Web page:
I’ve had a love-hate relationship with Mad Men. I’ve grown to love the show, but I have hated it in the past thinking that it glorified extra-marital affairs. I was concerned that showing adultery in the show was glorifying this type of behavior, but I removed any personal sentiments I had about the situations portrayed in the show and realized that sadly this behavior was prevalent in the ’60s and it’s still prevalent now.

My current rant isn’t going to be about adultery, though. It’s going to be about women. I thought seeing this show would make me appreciate how far we’ve come with women’s rights and I should appreciate the world I live in, but I look at this show, and if it’s historically accurate… I think that women who are successful now could have been successful then. I think we share the same struggles of the career women featured in the show.

Peggy Olson and Joan Holloway from AMC’s “Mad Men” (Photo credit: amctv.com)

At first when I watched the show,  I quickly identified with Peggy Olson. She’s still a favorite of mine, but I find that she has too strong of a belief in authority and that if she does everything right, she’s going to be rewarded for it. Many women still feel this way currently. If we do what society asks of us, we’ll get our due reward. Buy all the women’s fitness magazines, read Cosmo or whatever, follow the BuzzFeed tips on how to bag a man, do all the 1, 2, 3 to-do lists and you’ll get what you want and be happy. Peggy also believed this, and at this point, she’s finding that following all the rules that society dictates don’t get you what you want. (Or, what you think you want.) Many women still believe this is the way to get ahead: do what you’re told, do what society says will help you get ahead and you’ll get there and be happy.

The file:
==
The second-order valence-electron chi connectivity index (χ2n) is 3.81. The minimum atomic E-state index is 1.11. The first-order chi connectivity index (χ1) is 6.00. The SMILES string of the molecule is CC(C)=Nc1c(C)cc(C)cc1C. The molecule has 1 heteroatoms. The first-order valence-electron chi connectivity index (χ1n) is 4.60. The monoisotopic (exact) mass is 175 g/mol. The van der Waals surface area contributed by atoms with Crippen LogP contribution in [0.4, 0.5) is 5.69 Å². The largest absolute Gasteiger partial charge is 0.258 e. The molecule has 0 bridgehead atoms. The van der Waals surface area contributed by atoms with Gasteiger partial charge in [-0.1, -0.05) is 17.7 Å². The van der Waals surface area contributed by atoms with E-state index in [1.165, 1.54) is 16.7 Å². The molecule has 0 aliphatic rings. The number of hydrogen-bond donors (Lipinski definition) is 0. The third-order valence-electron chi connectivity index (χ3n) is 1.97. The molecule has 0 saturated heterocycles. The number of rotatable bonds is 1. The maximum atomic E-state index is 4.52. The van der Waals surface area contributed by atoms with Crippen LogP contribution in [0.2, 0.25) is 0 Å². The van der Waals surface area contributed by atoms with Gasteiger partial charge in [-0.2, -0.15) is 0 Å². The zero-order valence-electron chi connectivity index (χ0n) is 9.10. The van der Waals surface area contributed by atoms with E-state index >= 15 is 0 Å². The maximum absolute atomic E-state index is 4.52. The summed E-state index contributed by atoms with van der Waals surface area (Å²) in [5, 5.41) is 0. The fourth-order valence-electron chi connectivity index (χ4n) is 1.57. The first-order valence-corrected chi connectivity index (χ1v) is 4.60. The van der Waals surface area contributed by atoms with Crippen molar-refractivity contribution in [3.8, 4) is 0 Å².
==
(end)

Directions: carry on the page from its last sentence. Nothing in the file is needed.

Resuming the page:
As I’ve grown older and progressed through my college years, I find that I more readily identify with Joan Holloway (much to my own surprise). She finds rules that society sets are flexible, and she’s ready to change with the times, change her strategy and correct mistakes when she finds herself in dangerous situations. Now, I want to be careful when I say I identify with Joan, because I wouldn’t be as promiscuous as she is, of course. But I admire her character’s chutzpah. (As a side note, I’m very happy my browser didn’t correct me typing “chutzpah” just now.) I admire Joan because she takes what is benifical about society’s rules for women and uses them to get ahead in her own way. She seems to accept that progress isn’t dependent on her and she’ll take advantage of what she can to get ahead. I wonder if this is what women have to understand about the present time, that progress isn’t being made and we have to use cunning means to get “ahead?” Whatever “ahead” is…

Both characters struggle with juggling the demands of career and motherhood. Motherhood and womanhood seem inseparable – women are still struggling with how to reconcile these identities when they also desire to have a career. I know this feeling and many other girls my age face the same questions as Joan and Peggy: “Why are you going to college if you also want a family? Don’t you know you can’t have both? One of them is going to suffer, and it’s probably going to be your children.”

While I watch Mad Men when I force myself to relax, I still hear this question that various new people along the way ask me. “How are you going to be a pianist, a singer, a scholar and a wife? Then, a mother? How are you going to do all that?” As I’ve talked to other women, I’ve been confused and strangely comforted to know they hear the same questions on a regular basis also.

I don’t think we’ve made progress in women’s rights in the past 50 years. I know because I identify with Joan and Peggy’s struggle. I shouldn’t feel what they’re feeling when they’re in the workplace (especially highly gender specific workplaces). Yet, I feel it and I get the same questions they did while they were in their 20s and 30s. I wonder if we’ve made progress? Has feminism peaked? Is it still held back? Are we going to be honest about what is holding feminism back, if it isn’t making progress?

These are questions we should still be asking but I think we’re ignoring them simply because women are working more. I think we should still be asking questions and thinking forward, because as I stated before.. I identify with Peggy and Joan. I shouldn’t. What’s happening here?